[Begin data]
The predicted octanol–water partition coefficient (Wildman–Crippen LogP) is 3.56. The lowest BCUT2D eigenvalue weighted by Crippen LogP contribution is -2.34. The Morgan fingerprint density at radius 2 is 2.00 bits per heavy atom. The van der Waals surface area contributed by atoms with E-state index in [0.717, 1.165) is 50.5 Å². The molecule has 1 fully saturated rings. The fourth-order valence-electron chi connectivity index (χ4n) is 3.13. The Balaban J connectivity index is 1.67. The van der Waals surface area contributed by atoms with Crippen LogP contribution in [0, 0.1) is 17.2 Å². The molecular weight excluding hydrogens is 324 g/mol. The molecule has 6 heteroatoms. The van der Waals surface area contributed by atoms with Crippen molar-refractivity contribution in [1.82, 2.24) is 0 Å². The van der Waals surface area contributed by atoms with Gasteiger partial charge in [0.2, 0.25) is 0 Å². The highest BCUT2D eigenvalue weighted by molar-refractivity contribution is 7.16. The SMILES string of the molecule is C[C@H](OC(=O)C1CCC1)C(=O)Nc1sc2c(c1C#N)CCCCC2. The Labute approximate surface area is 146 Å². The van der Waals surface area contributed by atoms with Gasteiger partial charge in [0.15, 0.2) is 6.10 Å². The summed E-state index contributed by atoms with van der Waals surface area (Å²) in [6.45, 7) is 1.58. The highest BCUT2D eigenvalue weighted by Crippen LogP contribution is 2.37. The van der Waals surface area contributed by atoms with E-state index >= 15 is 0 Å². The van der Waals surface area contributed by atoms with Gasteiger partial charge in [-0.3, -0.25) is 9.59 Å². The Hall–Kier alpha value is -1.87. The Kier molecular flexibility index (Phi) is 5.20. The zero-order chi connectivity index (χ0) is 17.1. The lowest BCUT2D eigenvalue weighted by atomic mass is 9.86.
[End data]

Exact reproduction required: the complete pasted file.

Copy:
The predicted octanol–water partition coefficient (Wildman–Crippen LogP) is 3.56. The lowest BCUT2D eigenvalue weighted by Crippen LogP contribution is -2.34. The Morgan fingerprint density at radius 2 is 2.00 bits per heavy atom. The van der Waals surface area contributed by atoms with E-state index in [0.717, 1.165) is 50.5 Å². The molecule has 1 fully saturated rings. The fourth-order valence-electron chi connectivity index (χ4n) is 3.13. The Balaban J connectivity index is 1.67. The van der Waals surface area contributed by atoms with Crippen LogP contribution in [0, 0.1) is 17.2 Å². The molecular weight excluding hydrogens is 324 g/mol. The molecule has 6 heteroatoms. The van der Waals surface area contributed by atoms with Crippen molar-refractivity contribution in [1.82, 2.24) is 0 Å². The van der Waals surface area contributed by atoms with Gasteiger partial charge in [0.2, 0.25) is 0 Å². The highest BCUT2D eigenvalue weighted by molar-refractivity contribution is 7.16. The SMILES string of the molecule is C[C@H](OC(=O)C1CCC1)C(=O)Nc1sc2c(c1C#N)CCCCC2. The Labute approximate surface area is 146 Å². The van der Waals surface area contributed by atoms with Gasteiger partial charge in [0.15, 0.2) is 6.10 Å². The summed E-state index contributed by atoms with van der Waals surface area (Å²) in [6.45, 7) is 1.58. The highest BCUT2D eigenvalue weighted by Crippen LogP contribution is 2.37. The van der Waals surface area contributed by atoms with E-state index >= 15 is 0 Å². The van der Waals surface area contributed by atoms with Gasteiger partial charge in [-0.3, -0.25) is 9.59 Å². The Hall–Kier alpha value is -1.87. The Kier molecular flexibility index (Phi) is 5.20. The zero-order chi connectivity index (χ0) is 17.1. The lowest BCUT2D eigenvalue weighted by atomic mass is 9.86.